We can draw an analogy from Marbury v. Madison to Colorado v. Baca. We start from a basic proposition: state law determines when the position of elector vests in a candidate for elector. The next proposition is contested, but we think correct as a matter of original public meaning: once the position is vested in a candidate for elector, then state efforts to constrain the elector’s discretion to vote consistently with their pre-general election pledges are highly dubious. But, we think it is uncontested that states retain the authority to regulate the behavior of a candidate for elector before his appointment becomes final under state law. For example, in Thornton, Justice Thomas dissented. He explained “we have long understood that [states] do have the power (as far as the Federal Constitution is concerned) to set qualifications for their Presidential electors.” These qualifications are relevant prior to the elector’s appointment becoming final.
This precise issue was flagged during oral arguments in Chiafalo v. Washington. Justice Breyer asked Lawrence Lessig about a hypothetical state law that required electors to be permanent residents. Breyer asked, “what happens if, in fact, Mr. Smith, who is a permanent resident when elected, changes his residency and goes to a different state before the vote is cast? Now he is not a permanent resident.” Lessig replied that this elector could be replaced. “The difference,” Lessig said, “is the line between the appointment and the voting.” Lessig added, “The Constitution draws that line . . . But, once the voting starts, the State disappears.” We would slightly modify Lessig’s statement: once the appointment becomes final, “the State disappears.” Our position has a virtue over Lessig’s position: ours has a stronger textual anchor. Article II, § 1, cl. 2, provides “Each State shall appoint [Electors], in such Manner as the Legislature thereof may direct….” States have plenary authority to appoint electors. And that authority includes the power to set the qualifications to finalize such appointments.
We suggest that state law may provide that an elector is not actually appointed until he votes in compliance with his pledge under state law. Under such a state legislative regime, a person who purports to vote inconsistently with that pledge would not have become an elector in the first instance. First, the state could choose to disregard that faithless “elector’s” purported “vote,” for it was not made by an actual elector. Second, the state could replace that would-be faithless elector with another individual who complies with the pledge. Here, we draw an analogy to a common, long-standing, and well-pedigreed state practice: states routinely appoint substitute electors when a purported “elector” fails to attend the meeting of that state’s electors. Third, the state could also fine a would-be faithless “elector,” consistent with McCulloch, because such a person never actually held any federal position.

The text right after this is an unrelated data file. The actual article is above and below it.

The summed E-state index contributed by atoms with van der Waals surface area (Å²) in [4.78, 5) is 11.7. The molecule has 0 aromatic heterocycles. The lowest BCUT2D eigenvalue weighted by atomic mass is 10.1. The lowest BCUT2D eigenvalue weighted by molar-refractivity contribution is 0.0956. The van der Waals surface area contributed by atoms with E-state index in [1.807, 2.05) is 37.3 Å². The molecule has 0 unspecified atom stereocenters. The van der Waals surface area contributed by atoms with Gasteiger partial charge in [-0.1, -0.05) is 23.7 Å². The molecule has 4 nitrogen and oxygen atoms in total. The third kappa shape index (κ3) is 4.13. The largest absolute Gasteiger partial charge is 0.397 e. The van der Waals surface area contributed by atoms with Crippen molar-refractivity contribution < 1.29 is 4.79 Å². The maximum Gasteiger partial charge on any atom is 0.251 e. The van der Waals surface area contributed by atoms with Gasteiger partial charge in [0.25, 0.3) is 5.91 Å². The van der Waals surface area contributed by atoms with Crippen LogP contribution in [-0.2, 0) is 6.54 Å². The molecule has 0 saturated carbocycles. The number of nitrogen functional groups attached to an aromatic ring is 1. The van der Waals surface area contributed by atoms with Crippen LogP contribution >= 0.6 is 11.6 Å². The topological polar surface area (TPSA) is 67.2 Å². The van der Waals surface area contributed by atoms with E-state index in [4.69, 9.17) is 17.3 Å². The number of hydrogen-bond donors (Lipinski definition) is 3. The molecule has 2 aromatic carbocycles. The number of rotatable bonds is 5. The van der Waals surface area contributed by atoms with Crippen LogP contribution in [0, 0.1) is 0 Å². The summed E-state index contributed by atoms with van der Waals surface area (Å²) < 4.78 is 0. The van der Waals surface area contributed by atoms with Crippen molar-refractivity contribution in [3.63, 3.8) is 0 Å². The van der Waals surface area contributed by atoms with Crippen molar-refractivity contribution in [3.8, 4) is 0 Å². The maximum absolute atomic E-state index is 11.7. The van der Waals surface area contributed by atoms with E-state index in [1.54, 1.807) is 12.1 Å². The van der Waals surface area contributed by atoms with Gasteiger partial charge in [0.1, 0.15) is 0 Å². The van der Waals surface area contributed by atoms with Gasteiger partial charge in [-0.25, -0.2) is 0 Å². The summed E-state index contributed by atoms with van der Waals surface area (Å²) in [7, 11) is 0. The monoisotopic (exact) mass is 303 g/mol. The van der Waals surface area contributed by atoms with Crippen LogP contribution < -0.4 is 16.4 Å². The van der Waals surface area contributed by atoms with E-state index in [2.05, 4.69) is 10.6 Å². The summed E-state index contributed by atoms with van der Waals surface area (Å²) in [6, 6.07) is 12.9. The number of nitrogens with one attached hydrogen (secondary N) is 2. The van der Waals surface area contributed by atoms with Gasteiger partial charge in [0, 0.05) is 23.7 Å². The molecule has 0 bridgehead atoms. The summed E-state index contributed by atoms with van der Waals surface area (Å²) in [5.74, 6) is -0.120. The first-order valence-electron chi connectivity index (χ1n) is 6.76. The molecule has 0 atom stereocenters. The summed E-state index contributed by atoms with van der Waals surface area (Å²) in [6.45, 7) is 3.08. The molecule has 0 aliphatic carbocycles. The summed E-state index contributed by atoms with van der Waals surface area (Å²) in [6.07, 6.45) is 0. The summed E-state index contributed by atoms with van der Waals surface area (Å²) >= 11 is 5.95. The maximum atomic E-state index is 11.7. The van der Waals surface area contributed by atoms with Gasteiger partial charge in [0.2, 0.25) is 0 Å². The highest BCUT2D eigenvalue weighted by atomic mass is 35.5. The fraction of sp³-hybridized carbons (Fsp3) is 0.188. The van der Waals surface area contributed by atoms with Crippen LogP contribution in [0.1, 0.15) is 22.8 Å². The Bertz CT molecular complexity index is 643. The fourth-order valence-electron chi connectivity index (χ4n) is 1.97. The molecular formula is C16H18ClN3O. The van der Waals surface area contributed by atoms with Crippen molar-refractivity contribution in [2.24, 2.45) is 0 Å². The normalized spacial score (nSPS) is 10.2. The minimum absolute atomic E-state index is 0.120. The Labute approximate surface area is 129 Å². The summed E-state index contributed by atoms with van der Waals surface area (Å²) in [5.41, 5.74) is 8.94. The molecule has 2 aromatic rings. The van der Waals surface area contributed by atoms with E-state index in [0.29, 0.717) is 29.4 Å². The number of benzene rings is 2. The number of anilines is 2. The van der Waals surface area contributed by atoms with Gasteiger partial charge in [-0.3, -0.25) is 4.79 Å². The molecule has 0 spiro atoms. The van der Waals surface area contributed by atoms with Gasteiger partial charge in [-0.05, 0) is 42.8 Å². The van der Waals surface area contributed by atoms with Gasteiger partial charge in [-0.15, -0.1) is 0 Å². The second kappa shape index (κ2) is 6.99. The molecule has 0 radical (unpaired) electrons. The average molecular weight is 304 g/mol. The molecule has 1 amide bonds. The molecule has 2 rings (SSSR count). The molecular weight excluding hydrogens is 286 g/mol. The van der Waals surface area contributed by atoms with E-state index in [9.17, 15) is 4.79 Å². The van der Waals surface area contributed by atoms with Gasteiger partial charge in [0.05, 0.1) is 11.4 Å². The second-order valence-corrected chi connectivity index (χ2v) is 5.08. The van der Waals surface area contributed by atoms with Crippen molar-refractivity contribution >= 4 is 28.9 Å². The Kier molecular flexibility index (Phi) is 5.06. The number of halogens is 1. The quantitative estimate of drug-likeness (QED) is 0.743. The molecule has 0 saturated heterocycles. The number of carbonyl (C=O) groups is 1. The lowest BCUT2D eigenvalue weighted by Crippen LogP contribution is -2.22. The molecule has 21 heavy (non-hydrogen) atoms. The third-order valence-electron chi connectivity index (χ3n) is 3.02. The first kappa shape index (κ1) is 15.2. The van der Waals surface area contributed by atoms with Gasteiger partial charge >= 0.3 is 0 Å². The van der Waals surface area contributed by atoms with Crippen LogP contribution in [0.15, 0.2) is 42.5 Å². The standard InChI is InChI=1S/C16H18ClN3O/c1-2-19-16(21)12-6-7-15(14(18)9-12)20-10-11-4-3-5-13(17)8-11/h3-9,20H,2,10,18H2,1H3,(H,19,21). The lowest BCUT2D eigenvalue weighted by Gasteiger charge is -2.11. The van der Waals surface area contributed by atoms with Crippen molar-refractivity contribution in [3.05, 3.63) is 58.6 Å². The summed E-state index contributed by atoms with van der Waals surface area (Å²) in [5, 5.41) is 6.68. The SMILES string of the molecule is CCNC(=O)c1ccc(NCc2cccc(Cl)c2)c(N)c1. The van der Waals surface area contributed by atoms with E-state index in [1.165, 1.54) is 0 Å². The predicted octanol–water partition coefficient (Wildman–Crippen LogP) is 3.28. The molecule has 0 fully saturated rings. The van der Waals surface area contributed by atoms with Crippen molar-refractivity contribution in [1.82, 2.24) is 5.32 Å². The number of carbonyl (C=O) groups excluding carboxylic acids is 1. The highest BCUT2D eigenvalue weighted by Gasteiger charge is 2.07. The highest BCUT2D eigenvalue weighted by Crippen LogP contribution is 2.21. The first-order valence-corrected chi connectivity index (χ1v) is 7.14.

To put it another way, before a person has been appointed as an elector pursuant to state law, that person should be considered an elector-elect or an elector-pro tempore; that is, an elector in waiting. The states have the authority to regulate an elector-elect if he fails to comply with state law. At that juncture, he does not yet have a federal position of any sort.
This Marbury-inspired middle-ground allows the Court: to avoid the McCulloch problem; to rule consistently with Ray; and leaves Thornton‘s Tenth-Amendment-related reasoning intact. And it would avoid any “chaos” that would result in a victory for the faithless electors in Baca and Chiafalo. Moreover, the Court would not have to resolve the hard constitutional question of whether a state can constrain an elector’s discretion in voting for President and Vice President. This middle ground punts on that question.
If the Supreme Court adopts the position which we have outlined, some states might have to clarify when an elector’s appointment becomes final, if state law does not already make this point clear. And there is still time to do so before the next general election. We are not alone in this view. Our position, which ties state control over electors to when the position of elector vests, is largely consistent with the position advanced by the amicus brief from the National Conference of Commissioners on Uniform State Laws.